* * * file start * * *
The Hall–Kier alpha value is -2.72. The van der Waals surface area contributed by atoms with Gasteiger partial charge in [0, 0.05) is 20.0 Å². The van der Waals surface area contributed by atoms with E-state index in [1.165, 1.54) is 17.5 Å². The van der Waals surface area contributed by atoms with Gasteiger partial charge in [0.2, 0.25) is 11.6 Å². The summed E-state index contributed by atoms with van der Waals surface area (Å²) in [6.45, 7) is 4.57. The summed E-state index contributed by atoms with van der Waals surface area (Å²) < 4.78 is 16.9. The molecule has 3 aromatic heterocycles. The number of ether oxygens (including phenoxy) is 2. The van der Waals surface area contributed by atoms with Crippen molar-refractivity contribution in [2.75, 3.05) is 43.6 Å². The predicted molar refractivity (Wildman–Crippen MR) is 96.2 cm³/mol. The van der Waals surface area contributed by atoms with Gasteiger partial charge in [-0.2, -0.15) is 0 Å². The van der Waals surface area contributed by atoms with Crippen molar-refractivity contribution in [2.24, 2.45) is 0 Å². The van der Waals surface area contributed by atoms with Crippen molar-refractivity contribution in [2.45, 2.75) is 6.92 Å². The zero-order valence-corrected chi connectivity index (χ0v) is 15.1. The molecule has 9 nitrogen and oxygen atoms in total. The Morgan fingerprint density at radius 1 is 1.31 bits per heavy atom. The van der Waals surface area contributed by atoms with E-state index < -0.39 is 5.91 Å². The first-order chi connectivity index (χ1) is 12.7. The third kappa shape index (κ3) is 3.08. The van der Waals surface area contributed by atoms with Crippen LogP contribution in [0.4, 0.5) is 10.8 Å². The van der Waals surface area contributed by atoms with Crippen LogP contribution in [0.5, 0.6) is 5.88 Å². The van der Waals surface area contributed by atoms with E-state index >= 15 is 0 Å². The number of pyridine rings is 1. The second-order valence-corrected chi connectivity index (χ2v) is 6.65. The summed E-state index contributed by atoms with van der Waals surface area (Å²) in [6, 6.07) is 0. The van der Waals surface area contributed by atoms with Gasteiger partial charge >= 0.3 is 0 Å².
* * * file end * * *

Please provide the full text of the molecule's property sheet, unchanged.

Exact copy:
The Hall–Kier alpha value is -2.72. The van der Waals surface area contributed by atoms with Gasteiger partial charge in [0, 0.05) is 20.0 Å². The van der Waals surface area contributed by atoms with E-state index in [1.165, 1.54) is 17.5 Å². The van der Waals surface area contributed by atoms with Gasteiger partial charge in [0.2, 0.25) is 11.6 Å². The summed E-state index contributed by atoms with van der Waals surface area (Å²) in [6.45, 7) is 4.57. The summed E-state index contributed by atoms with van der Waals surface area (Å²) < 4.78 is 16.9. The molecule has 3 aromatic heterocycles. The number of ether oxygens (including phenoxy) is 2. The van der Waals surface area contributed by atoms with Crippen molar-refractivity contribution in [2.75, 3.05) is 43.6 Å². The predicted molar refractivity (Wildman–Crippen MR) is 96.2 cm³/mol. The van der Waals surface area contributed by atoms with Gasteiger partial charge in [-0.2, -0.15) is 0 Å². The van der Waals surface area contributed by atoms with Crippen molar-refractivity contribution in [2.24, 2.45) is 0 Å². The van der Waals surface area contributed by atoms with Crippen molar-refractivity contribution in [2.45, 2.75) is 6.92 Å². The zero-order valence-corrected chi connectivity index (χ0v) is 15.1. The molecule has 9 nitrogen and oxygen atoms in total. The Morgan fingerprint density at radius 1 is 1.31 bits per heavy atom. The van der Waals surface area contributed by atoms with E-state index < -0.39 is 5.91 Å². The first-order chi connectivity index (χ1) is 12.7. The third kappa shape index (κ3) is 3.08. The van der Waals surface area contributed by atoms with Crippen LogP contribution in [0.4, 0.5) is 10.8 Å². The van der Waals surface area contributed by atoms with Crippen LogP contribution in [0.5, 0.6) is 5.88 Å². The van der Waals surface area contributed by atoms with E-state index >= 15 is 0 Å². The number of pyridine rings is 1. The second-order valence-corrected chi connectivity index (χ2v) is 6.65. The summed E-state index contributed by atoms with van der Waals surface area (Å²) in [6, 6.07) is 0. The van der Waals surface area contributed by atoms with Gasteiger partial charge >= 0.3 is 0 Å².